Shaverdashvili adds that another source of danger is that the ENM is also learning how to be an opposition party. She argues the ENM's knee-jerk claims that all arrests and investigations are automatically politically motivated erode public confidence in the process and will damage the ENM in the long term.
If Georgian Dream and the ENM are unable to make their cohabitation work, Georgia could follow the path of Ukraine, which has seen many of the hopes of its 2004 Orange Revolution dissolve in the face of political gridlock and suspect criminal prosecutions.
"I would say things can move in two directions -- one positive and the other negative. The good way would be for all sides to accept the [roles and structures of] parliamentary democracy," Sharashenidze says.
"The bad way would be to follow the route of Ukraine. Now, in comparison with Ukraine, fortunately or unfortunately, our country is a poorer one and is much more dependent on the Western aid. So the threat of us following Ukraine's route is not that imminent, even if for just this one reason."
Successful cohabitation is essential because, in addition to bolstering the country's legal institutions, Georgia's 2013 political agenda is long and daunting. Analyst Tsutskiridze lists the tasks of strengthening the political-party system, reforming local governance, improving the election law, conducting a free and fair presidential election in October, developing the economy and improving the investment climate, and improving national security.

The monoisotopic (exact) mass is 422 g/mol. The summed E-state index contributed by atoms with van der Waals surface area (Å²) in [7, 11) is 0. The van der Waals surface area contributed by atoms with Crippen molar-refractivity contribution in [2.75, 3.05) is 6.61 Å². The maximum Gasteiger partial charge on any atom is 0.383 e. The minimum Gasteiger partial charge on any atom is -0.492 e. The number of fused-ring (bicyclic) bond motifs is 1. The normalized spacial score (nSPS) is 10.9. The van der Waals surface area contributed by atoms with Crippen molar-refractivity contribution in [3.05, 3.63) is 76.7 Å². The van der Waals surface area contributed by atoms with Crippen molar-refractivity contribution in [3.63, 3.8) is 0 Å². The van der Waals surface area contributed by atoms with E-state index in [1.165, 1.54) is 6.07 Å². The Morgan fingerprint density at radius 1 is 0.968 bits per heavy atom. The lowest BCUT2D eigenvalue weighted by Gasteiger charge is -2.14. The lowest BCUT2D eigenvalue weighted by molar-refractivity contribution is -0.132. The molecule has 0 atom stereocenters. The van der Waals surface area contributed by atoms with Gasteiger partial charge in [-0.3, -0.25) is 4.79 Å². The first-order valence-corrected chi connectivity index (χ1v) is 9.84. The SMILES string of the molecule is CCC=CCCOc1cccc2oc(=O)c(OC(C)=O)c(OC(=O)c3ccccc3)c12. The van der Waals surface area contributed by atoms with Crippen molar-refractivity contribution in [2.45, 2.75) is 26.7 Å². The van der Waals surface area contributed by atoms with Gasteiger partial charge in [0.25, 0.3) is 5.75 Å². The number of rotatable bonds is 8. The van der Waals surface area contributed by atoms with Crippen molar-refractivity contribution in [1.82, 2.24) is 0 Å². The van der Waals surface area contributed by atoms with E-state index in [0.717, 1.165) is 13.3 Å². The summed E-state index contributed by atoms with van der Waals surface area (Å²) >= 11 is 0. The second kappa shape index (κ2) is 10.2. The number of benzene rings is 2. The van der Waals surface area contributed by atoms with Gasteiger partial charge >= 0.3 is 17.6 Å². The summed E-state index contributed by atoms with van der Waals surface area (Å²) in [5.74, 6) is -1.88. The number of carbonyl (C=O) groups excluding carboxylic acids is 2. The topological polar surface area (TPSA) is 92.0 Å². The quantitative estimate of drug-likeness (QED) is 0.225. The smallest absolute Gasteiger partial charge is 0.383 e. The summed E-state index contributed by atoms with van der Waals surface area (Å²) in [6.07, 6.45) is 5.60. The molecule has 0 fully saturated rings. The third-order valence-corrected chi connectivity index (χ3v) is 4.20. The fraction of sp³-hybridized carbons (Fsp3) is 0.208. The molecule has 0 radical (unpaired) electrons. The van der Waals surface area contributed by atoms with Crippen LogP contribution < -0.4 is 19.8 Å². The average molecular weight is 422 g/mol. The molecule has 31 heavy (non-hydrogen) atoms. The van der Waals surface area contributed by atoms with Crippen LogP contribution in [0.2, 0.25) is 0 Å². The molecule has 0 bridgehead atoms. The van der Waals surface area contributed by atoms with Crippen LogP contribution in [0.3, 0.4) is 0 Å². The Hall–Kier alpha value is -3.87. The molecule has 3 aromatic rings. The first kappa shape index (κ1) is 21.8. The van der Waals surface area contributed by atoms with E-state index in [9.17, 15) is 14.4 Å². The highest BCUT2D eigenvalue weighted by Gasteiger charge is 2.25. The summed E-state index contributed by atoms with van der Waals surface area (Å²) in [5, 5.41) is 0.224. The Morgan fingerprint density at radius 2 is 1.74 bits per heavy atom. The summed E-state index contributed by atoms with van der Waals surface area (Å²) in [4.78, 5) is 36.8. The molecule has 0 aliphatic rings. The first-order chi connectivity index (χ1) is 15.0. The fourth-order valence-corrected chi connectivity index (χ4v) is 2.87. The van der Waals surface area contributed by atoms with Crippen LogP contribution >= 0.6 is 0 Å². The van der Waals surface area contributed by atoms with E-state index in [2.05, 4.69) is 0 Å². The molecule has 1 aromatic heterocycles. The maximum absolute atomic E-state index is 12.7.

On the last point, Tsutskiridze notes that the breakaway regions of Abkhazia and South Ossetia -- 20 percent of Georgia's territory -- have been occupied by Russia since the disastrous August 2008 war and that this agenda item cannot be put on the back burner while domestic reforms are carried out.
"Considering Georgia's general situation, it is of course not possible to avoid the issues of national security. It is of vital importance to continue and, moreover, improve the policy of developing closer ties and integrating with the United States, the EU, and NATO," Tsutskiridze says.
This post appears courtesy of Radio Free Europe/Radio Liberty.